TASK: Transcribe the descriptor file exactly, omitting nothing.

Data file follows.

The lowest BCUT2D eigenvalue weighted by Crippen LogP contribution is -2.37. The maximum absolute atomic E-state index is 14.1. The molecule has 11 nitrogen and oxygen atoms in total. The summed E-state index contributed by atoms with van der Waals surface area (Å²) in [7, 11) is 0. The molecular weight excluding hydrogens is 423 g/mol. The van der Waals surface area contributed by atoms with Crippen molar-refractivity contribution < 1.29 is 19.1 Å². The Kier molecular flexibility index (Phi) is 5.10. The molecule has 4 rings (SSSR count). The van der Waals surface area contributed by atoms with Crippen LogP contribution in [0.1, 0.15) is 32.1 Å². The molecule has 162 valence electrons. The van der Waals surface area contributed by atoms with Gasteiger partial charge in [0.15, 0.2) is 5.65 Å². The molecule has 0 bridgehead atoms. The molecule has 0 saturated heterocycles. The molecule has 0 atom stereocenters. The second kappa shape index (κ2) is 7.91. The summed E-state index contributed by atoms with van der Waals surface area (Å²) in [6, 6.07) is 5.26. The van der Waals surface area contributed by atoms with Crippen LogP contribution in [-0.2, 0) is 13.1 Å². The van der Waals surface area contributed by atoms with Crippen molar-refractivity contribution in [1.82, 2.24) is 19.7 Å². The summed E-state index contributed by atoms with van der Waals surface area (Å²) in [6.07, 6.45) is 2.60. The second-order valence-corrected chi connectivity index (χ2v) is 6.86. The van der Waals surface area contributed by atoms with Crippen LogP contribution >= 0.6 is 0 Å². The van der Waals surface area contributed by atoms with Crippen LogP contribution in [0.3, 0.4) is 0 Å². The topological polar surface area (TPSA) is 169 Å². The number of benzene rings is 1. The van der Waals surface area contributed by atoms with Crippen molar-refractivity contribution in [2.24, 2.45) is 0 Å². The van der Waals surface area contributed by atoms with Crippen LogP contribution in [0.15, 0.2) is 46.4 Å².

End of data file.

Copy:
The lowest BCUT2D eigenvalue weighted by Crippen LogP contribution is -2.37. The maximum absolute atomic E-state index is 14.1. The molecule has 11 nitrogen and oxygen atoms in total. The summed E-state index contributed by atoms with van der Waals surface area (Å²) in [7, 11) is 0. The molecular weight excluding hydrogens is 423 g/mol. The van der Waals surface area contributed by atoms with Crippen molar-refractivity contribution < 1.29 is 19.1 Å². The Kier molecular flexibility index (Phi) is 5.10. The molecule has 4 rings (SSSR count). The van der Waals surface area contributed by atoms with Crippen LogP contribution in [0.1, 0.15) is 32.1 Å². The molecule has 162 valence electrons. The van der Waals surface area contributed by atoms with Gasteiger partial charge in [0.15, 0.2) is 5.65 Å². The molecule has 0 bridgehead atoms. The molecule has 0 saturated heterocycles. The molecule has 0 atom stereocenters. The second kappa shape index (κ2) is 7.91. The summed E-state index contributed by atoms with van der Waals surface area (Å²) in [6, 6.07) is 5.26. The van der Waals surface area contributed by atoms with Crippen LogP contribution in [-0.2, 0) is 13.1 Å². The van der Waals surface area contributed by atoms with Crippen molar-refractivity contribution in [1.82, 2.24) is 19.7 Å². The summed E-state index contributed by atoms with van der Waals surface area (Å²) in [6.07, 6.45) is 2.60. The second-order valence-corrected chi connectivity index (χ2v) is 6.86. The van der Waals surface area contributed by atoms with Crippen LogP contribution >= 0.6 is 0 Å². The van der Waals surface area contributed by atoms with Crippen LogP contribution in [0.3, 0.4) is 0 Å². The topological polar surface area (TPSA) is 169 Å². The number of benzene rings is 1. The van der Waals surface area contributed by atoms with Crippen molar-refractivity contribution in [2.24, 2.45) is 0 Å². The van der Waals surface area contributed by atoms with Crippen LogP contribution in [0.15, 0.2) is 46.4 Å².